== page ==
We forget today just what an impact World War I had on the lives of its participants and their families. This blog post will focus on three ways to keep the holiday from the point of view of three different nationalities; but first, a bit of history on Decoration Day (to be later named Memorial Day) is in order.
HEADQUARTERS GRAND ARMY OF THE REPUBLIC
General Orders No.11, WASHINGTON, D.C., May 5, 1868
1. The 30th day of May, 1868, is designated for the purpose of strewing with flowers or otherwise decorating the graves of comrades who died in defense of their country during the late rebellion, and whose bodies now lie in almost every city, village, and hamlet church-yard in the land. In this observance no form of ceremony is prescribed, but posts and comrades will in their own way arrange such fitting services and testimonials of respect as circumstances may permit.
We are organized, comrades, as our regulations tell us, for the purpose among other things, “of preserving and strengthening those kind and fraternal feelings which have bound together the soldiers, sailors, and marines who united to suppress the late rebellion.” What can aid more to assure this result than cherishing tenderly the memory of our heroic dead, who made their breasts a barricade between our country and its foes? Their soldier lives were the reveille of freedom to a race in chains, and their deaths the tattoo of rebellious tyranny in arms. We should guard their graves with sacred vigilance. All that the consecrated wealth and taste of the nation can add to their adornment and security is but a fitting tribute to the memory of her slain defenders. Let no wanton foot tread rudely on such hallowed grounds. Let pleasant paths invite the coming and going of reverent visitors and fond mourners. Let no vandalism of avarice or neglect, no ravages of time testify to the present or to the coming generations that we have forgotten as a people the cost of a free and undivided republic.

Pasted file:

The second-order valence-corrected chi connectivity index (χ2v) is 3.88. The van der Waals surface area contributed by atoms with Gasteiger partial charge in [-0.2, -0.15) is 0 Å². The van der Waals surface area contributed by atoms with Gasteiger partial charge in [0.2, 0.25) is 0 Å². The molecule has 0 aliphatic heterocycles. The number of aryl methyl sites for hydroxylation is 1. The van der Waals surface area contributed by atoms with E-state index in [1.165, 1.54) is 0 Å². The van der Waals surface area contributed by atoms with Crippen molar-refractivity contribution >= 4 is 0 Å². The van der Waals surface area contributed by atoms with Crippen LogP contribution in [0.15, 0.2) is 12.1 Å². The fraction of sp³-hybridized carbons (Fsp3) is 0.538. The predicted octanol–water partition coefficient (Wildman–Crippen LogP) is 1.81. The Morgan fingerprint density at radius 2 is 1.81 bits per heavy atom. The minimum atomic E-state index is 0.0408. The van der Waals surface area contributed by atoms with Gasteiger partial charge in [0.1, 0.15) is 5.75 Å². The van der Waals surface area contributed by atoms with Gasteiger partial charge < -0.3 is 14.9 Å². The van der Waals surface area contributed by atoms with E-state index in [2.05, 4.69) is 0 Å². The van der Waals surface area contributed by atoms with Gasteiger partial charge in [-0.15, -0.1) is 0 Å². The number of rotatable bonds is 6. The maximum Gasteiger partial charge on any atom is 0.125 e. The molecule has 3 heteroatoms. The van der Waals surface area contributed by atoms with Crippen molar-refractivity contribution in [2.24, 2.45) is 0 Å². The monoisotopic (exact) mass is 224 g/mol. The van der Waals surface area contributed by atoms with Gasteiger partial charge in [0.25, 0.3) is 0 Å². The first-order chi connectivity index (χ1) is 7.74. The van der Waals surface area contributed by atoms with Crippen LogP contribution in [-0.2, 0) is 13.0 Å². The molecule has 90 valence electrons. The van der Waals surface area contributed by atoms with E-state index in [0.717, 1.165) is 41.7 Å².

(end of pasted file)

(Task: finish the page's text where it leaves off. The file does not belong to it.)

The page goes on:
If other eyes grow dull, other hands slack, and other hearts cold in the solemn trust, ours shall keep it well as long as the light and warmth of life remain to us.
Let us, then, at the time appointed gather around their sacred remains and garland the passionless mounds above them with the choicest flowers of spring-time; let us raise above them the dear old flag they saved from hishonor; let us in this solemn presence renew our pledges to aid and assist those whom they have left among us a sacred charge upon a nation’s gratitude, the soldier’s and sailor’s widow and orphan.
2. It is the purpose of the Commander-in-Chief to inaugurate this observance with the hope that it will be kept up from year to year, while a survivor of the war remains to honor the memory of his departed comrades. He earnestly desires the public press to lend its friendly aid in bringing to the notice of comrades in all parts of the country in time for simultaneous compliance therewith.
3. Department commanders will use efforts to make this order effective.
By order of
JOHN A. LOGAN,
WM. T. COLLINS, A.A.G.
From the United States: Learn About and Donate to Efforts to Build a National WW1 Memorial in Washington, D.C.
The World War One Centennial Commission is undertaking a grass roots effort to raise funds to build a WW1 memorial in Washington D.C. The Commission held a design competition in 2015/16 and Lead Designer Joseph Weishaar’s project, “The Weight of Sacrifice,” won the competition. The document below is an op-ed piece written by Mr. Weishaar, and it contains a link to more details on the project.
From Flanders: Plant a Virtual Poppy Online
Each year the Flanders House in New York City organizes a Memorial Day celebration in late May and each year poppies are distributed. During the centennial years, the packets encourage planters to also plant a virtual poppy online at www.flandersfields1418.com/poppyfield.
From Germany: Learn About the Volksbund (War Graves Association)
This weekend France’s President, François Hollande, and Germany’s Chancellor, Angela Merkel, will be participating in numerous ceremonies at Verdun; and this will mark the first visit of a German Chancellor to the City of Verdun! This is occurring 32 years after French President, François Mitterand, and German Chancellor, Helmut Kohl, met at Fort Douaumont.
So, in the spirit of reconciliation during the Centennial celebration the webmaster encourages readers to look at the Volksbund’s website, especially its centennial page: http://www.100-jahre-erster-weltkrieg.eu/home.html.
(Note: The names flashing on the top of the page are those of 309 known German dead from 100 years ago today, 28 May, 2016.)